In April, it was reported in the media that the NCAC chaired by Gichira Kibara completed amendments on four security laws: the SPLA act 2009, Police Service act 2009, the Prison Service Act. 2011 and the Wildlife Service Act, 2011 and that they have been handed over to the Minister of Justice Paolino Wanawila Unango.

Wanawila was quoted saying he was “going to work on them as soon as possible for presentation” to the Council of Ministers and the National Assembly for their approval as required by the R-ARCSS. That ended there and both institutions have done nothing about those Amendments.

Also, Kibara at the time said the Political Parties Act and the National Security Act were in the final stages and would be presented to the Justice ministry the next week. Up to now, there is no update on that.

In January, for example, the SPLM-IO had disagreed with some parts of the then Constitutional Amendment Bill incorporating the R-ARCSS into the Transitional Constitution.

However, a publication on the Reconstituted Joint Monitoring and Evaluation Commission (RJMEC) Website later stated that the disagreement was on the issue of how to refer to the System of Government during the Transitional Period as either decentralized or devolved. “This issue was referred to a RJMEC Committee (of all parties to the Agreement) and a resolution on the same was reached on Monday 21stJanuary 2019 and adopted by the RJMEC Plenary on Wednesday 24thJanuary 2019. The Bill is in accordance with the RJMEC resolution,” the publication claimed. The SPLM-IO did not complain again since.

The last time the media reported about the Constitutional Amendment Bill incorporating the R-ARCSS into the Transitional Constitution was in late May that the Bill was handed back to the NCAC to incorporate the Six Month extension of the pre-transitional period reached in early May by the parties to the R-ARCSS. Nothing else again.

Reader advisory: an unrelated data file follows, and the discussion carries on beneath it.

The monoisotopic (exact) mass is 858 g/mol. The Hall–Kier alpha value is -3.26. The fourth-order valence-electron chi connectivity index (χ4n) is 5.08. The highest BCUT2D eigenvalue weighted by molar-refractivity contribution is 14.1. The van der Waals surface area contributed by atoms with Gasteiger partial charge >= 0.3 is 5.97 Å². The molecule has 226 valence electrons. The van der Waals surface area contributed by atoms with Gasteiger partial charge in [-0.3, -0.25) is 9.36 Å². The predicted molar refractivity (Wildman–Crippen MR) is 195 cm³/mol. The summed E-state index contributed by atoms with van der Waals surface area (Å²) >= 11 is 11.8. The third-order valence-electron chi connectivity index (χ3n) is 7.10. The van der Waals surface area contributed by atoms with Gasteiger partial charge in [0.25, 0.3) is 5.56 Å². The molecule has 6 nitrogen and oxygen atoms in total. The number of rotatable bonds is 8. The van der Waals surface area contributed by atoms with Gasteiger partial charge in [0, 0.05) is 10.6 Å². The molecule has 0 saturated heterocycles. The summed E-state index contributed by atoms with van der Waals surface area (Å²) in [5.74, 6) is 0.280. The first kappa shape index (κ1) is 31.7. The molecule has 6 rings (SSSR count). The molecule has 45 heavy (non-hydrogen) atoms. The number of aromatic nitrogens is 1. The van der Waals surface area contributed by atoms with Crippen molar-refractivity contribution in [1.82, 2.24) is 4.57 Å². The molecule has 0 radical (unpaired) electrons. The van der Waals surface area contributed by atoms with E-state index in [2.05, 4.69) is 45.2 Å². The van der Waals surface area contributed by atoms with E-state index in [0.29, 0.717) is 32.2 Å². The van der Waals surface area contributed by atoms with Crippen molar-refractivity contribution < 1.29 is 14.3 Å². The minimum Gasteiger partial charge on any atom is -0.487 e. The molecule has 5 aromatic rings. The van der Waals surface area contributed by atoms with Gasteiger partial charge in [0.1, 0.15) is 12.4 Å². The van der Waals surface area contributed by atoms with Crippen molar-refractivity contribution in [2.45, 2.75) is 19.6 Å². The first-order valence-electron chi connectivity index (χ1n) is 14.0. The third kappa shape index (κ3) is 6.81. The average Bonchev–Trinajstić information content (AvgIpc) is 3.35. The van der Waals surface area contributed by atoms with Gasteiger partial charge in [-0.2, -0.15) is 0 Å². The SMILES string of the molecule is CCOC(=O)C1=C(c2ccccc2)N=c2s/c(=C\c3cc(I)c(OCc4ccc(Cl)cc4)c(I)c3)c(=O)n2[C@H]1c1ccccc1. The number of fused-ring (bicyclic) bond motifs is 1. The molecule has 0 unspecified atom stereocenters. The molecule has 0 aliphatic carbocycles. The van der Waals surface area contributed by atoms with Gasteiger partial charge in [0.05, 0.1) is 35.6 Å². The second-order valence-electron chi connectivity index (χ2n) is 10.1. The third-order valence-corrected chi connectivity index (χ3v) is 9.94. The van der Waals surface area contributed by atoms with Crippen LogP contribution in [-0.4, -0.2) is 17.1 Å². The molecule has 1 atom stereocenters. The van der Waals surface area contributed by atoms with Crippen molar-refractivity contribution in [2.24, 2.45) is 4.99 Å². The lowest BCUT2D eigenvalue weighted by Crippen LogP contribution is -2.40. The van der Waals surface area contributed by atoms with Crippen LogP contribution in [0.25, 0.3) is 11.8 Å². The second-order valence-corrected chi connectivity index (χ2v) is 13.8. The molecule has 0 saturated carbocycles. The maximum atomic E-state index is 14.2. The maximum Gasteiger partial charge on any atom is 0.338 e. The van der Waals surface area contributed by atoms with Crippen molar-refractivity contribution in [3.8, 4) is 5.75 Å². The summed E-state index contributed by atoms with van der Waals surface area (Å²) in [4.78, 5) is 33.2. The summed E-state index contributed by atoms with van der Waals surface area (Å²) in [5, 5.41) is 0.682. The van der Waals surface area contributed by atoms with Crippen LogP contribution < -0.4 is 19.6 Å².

It is against the above background that the NCAC should become transparent. It should establish a working website and publish every Act or Bill they have reviewed or passed for the public to keep track and be able to scrutinize their conformity with the R-ARCSS. If the NCAC is unable to establish a website, then they should upload the Acts they reviewed and Bills they passed on the Website of the RJMEC.

This would also help in identifying and taking action against any alteration contrary to the R-ARCSS by either the Council of Ministers or the Parliament in case they interfere with Bills or reviewed Acts. The NCAC cannot be in a process of law-making while keeping the public in the dark. The donors who are funding the NCAC and RJMEC should also give pressure to the two bodies to be transparent on the laws they are part of their making.

Roger Alfred Yoron Modi, a South Sudanese journalist, is a former Editor-in-Chief of Radio Bakhita and Managing Editor of Juba Monitor Newspaper living in exile. He previously worked for, among other media houses, The Citizen Newspaper and freelance for The Nation Mirror Newspaper both of which have been shut down by the National Security Service. He has a background in law. He can be reached via rogeryoron@gmail.com or his twitter handle @RogerYoronModi